As with any notable architectural or design type, the more you lean into it, the more of a caricature it can become. So while it’s possible to add fluting to the base of a kitchen island, cover walls in seafoam-colored paint, or add an arch to a door frame, perhaps it’s best to not do all of Art Deco’s greatest hits at once — even if these details are still in style. 

Tips for Decorating with Art Deco Style

If you’d like to decorate in an Art Deco style without pulling directly from the pages of The Great Gatsby, you’ll be relieved to know that many of its hallmarks are currently experiencing a modern resurgence. Here’s how you can recreate it in your home, according to three designers. 

Credit: Natalie Wong

Add a Shiny Light Fixture or Statement Mirror

For Katie Winnington, principal designer at C&E Furniture, she suggests focusing on these two specific decor pieces. “It can be a slippery slope to do too much Art Deco, so keep simplicity in mind,” she says. “I like to incorporate these elements in a subtle way, like in a light fixture or an abstract mirror.” Take a cue from the statement pendant in this Hollywood Regency-inspired LA condo, and look for sunburst shapes or metallic finishes.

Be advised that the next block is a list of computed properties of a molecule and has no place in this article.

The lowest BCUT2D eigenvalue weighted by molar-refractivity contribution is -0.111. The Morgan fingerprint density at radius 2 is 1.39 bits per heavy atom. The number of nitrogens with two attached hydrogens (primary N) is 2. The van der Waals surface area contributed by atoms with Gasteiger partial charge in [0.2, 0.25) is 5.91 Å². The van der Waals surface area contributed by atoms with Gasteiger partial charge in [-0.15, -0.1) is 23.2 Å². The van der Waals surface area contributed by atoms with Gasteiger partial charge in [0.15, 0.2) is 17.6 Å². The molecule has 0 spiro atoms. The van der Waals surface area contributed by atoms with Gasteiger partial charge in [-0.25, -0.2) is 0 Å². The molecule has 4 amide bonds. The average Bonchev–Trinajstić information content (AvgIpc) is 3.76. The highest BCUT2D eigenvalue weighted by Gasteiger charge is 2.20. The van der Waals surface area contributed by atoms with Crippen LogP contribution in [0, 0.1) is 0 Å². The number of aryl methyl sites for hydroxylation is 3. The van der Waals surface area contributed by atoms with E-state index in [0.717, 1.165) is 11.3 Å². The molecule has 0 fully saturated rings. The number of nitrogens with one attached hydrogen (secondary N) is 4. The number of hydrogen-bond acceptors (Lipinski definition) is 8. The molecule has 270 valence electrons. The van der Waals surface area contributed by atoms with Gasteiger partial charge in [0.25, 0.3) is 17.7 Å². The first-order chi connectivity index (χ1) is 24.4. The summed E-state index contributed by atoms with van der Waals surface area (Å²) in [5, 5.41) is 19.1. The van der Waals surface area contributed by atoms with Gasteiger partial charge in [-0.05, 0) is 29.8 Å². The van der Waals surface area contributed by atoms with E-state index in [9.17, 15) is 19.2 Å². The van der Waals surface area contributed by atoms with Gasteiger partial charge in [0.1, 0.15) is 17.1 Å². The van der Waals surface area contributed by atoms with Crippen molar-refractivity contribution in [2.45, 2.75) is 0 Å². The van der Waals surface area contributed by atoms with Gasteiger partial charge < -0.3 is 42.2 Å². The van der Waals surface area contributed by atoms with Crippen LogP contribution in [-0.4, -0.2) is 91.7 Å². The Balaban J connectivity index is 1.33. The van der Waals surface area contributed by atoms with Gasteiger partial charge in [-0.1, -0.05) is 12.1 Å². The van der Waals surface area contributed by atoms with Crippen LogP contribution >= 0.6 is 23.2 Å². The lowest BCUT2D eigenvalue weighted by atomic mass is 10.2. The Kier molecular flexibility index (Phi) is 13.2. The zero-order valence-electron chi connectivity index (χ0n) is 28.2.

Make Use of Rich Colors

Alexii Friedman, founder and lead designer of Studio Friedman, says Art Deco elements are best applied in touches using a jewel-toned palette, as seen in this Brooklyn rental. “I like the opulence of Art Deco — its rich colors and the layering of texture and materials,” she says. Consider painting a room from floor to ceiling in teal or magenta, and then adding fluting or molding to the walls. 

Credit: William Strawser

Layer in Geometric Patterns

Art Deco is punctuated by patterns, and Friedman would take a page from its style guide by accessorizing with clean-lined shapes in different sizes. “I would look out for geometric-patterned wall coverings or rugs,” she says, which could beautifully contrast an archway or a curved seating arrangement, like in this Tribeca apartment

Credit: Sandra Regalado

Outfit a Bathroom in Black, White, and Nickel 

White marble and polished nickel are of-the-moment finishes that draw on an Art Deco influence, Potts says, as are black-and-white tile work and even diamond patterns. “A small space like a bathroom can be a great place to experiment and be very atmospheric,” he notes. “I’d recommend something like all-black tiles on the floor, frosted glass, and polished nickel fittings, which will never feel out of date.”

And Don’t Forget About Brass 

If you want something that packs more of an eye-catching punch than nickel, Friedman notes how popular brass was in the original era of Art Deco. “You have to glam it up!” she notes. Brass can make an appearance in lighting, hardware, curtain rods, and in storage pieces as glimmers of sophisticated texture. This finish can even accent furniture pieces, like the 1930s dining chairs pictured above from this New Orleans apartment. “A little here, a splash there, that’s all you need,” Friedman adds.